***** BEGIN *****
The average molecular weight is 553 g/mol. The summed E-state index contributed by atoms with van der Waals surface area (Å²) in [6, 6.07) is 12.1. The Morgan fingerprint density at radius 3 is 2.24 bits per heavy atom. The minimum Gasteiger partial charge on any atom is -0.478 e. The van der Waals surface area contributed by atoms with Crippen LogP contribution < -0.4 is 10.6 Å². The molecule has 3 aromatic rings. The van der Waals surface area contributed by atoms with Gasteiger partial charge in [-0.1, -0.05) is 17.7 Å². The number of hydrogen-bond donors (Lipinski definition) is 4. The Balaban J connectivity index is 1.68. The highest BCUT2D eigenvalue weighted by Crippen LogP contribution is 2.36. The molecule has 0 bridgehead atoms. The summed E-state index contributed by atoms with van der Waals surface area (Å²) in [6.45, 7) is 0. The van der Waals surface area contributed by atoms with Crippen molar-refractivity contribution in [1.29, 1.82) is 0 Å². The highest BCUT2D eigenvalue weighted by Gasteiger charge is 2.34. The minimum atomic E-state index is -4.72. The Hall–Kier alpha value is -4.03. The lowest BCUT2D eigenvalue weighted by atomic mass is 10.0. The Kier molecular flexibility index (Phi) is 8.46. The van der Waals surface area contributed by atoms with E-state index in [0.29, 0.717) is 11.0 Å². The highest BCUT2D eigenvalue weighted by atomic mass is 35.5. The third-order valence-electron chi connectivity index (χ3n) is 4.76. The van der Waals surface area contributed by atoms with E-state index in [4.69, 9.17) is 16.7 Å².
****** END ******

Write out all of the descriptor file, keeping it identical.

The average molecular weight is 553 g/mol. The summed E-state index contributed by atoms with van der Waals surface area (Å²) in [6, 6.07) is 12.1. The Morgan fingerprint density at radius 3 is 2.24 bits per heavy atom. The minimum Gasteiger partial charge on any atom is -0.478 e. The van der Waals surface area contributed by atoms with Crippen LogP contribution < -0.4 is 10.6 Å². The molecule has 3 aromatic rings. The van der Waals surface area contributed by atoms with Gasteiger partial charge in [-0.1, -0.05) is 17.7 Å². The number of hydrogen-bond donors (Lipinski definition) is 4. The Balaban J connectivity index is 1.68. The highest BCUT2D eigenvalue weighted by Crippen LogP contribution is 2.36. The molecule has 0 bridgehead atoms. The summed E-state index contributed by atoms with van der Waals surface area (Å²) in [6.45, 7) is 0. The van der Waals surface area contributed by atoms with Crippen molar-refractivity contribution in [1.29, 1.82) is 0 Å². The highest BCUT2D eigenvalue weighted by Gasteiger charge is 2.34. The minimum atomic E-state index is -4.72. The Hall–Kier alpha value is -4.03. The lowest BCUT2D eigenvalue weighted by atomic mass is 10.0. The Kier molecular flexibility index (Phi) is 8.46. The van der Waals surface area contributed by atoms with E-state index in [0.29, 0.717) is 11.0 Å². The highest BCUT2D eigenvalue weighted by atomic mass is 35.5. The third-order valence-electron chi connectivity index (χ3n) is 4.76. The van der Waals surface area contributed by atoms with E-state index in [4.69, 9.17) is 16.7 Å².